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When Lilacs Last in the Dooryard Bloom’d by Walt Whitman
My top-4 poets are Walt Whitman, Emily Dickinson, Galway Kinnell, and Sharon Olds; now, we're celebrating Walt Whitman's 200th anniversary as America's poet. This is really one of Whitman's most Washington, DC, pome.
Located in Lit
I Sing the Body Electric by Walt Whitman
On the celebration of the 200th anniversary of America's bard, here's to Walt Whitman, America's poet.
Located in Lit
Song of Myself by Walt Whitman
To me, this is the most important poem ever written and shared with the world, more important to what it is to be an American than the Constitution, Bill of Rights, The Gettysburg Address, or even the Declaration of Independence. The I Have a Dream speech is this poem's brother.
Located in Lit
O Captain! My Captain! by Walt Whitman
On the 200th year of his death, Walt Whitman's most popularly famous poem.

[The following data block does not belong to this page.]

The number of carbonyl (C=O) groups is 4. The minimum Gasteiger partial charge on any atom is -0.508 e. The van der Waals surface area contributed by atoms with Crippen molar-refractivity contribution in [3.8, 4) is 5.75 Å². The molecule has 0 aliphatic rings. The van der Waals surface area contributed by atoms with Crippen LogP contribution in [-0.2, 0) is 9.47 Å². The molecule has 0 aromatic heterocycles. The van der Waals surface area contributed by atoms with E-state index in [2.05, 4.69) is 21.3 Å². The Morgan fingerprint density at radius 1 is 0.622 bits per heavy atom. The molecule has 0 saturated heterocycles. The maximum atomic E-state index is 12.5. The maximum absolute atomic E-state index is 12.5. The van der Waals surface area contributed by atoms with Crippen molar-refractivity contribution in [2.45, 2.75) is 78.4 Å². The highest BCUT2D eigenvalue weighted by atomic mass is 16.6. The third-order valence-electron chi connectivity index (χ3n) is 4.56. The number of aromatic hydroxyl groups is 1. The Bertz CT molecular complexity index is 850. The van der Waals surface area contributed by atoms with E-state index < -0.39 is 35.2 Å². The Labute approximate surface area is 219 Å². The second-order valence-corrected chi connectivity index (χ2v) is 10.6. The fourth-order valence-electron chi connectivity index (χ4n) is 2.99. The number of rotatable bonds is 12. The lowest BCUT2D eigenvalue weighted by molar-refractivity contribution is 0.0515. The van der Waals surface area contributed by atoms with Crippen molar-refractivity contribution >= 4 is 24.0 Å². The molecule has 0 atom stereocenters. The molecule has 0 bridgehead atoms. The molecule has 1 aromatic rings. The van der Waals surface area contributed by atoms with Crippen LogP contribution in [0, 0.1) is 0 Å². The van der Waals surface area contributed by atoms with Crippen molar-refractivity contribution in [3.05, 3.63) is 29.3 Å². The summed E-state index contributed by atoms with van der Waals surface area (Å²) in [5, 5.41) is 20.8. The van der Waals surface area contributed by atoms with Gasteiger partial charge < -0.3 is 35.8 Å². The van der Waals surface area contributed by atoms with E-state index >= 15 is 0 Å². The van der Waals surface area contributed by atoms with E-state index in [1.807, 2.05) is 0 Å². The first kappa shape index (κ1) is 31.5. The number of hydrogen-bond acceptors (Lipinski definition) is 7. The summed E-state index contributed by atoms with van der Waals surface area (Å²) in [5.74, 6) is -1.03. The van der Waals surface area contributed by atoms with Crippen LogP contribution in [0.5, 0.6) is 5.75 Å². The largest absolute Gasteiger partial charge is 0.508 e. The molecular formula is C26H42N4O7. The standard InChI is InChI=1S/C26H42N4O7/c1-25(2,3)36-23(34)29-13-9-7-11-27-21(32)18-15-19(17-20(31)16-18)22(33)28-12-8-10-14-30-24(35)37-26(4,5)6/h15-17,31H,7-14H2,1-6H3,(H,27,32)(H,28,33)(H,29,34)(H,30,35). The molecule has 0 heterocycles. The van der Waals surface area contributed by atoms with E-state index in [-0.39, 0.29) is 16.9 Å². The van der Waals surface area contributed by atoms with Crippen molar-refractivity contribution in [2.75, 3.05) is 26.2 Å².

Located in Lit
I Hear America Singing by Walt Whitman
In memoriam on Memorial Day and in memory of the death of Walk Whitman 200 years ago, America's poet.
Located in Lit
Song of Myself, V by Walt Whitman
"Loafe with me on the grass, loose the stop from your throat," is one of my favorite lines of poetry.
Located in Lit
Song of Myself, XI by Walt Whitman
One of Walt Whitman's most innocently sensual poems indeed.
Located in Lit
Song Of Myself, XVI by Walt Whitman
This poem is an essential read as American is broken apart by people who believe themselves to be better—superior even—than their fellow citizens, "I resist any thing better than my own diversity, / Breathe the air but leave plenty after me, / And am not stuck up, and am in my place."
Located in Lit
Out of the Cradle Endlessly Rocking by Walt Whitman
What a wonderful song, what a wonderful poem, from Walt Whitman, heralding the Summertime.
Located in Lit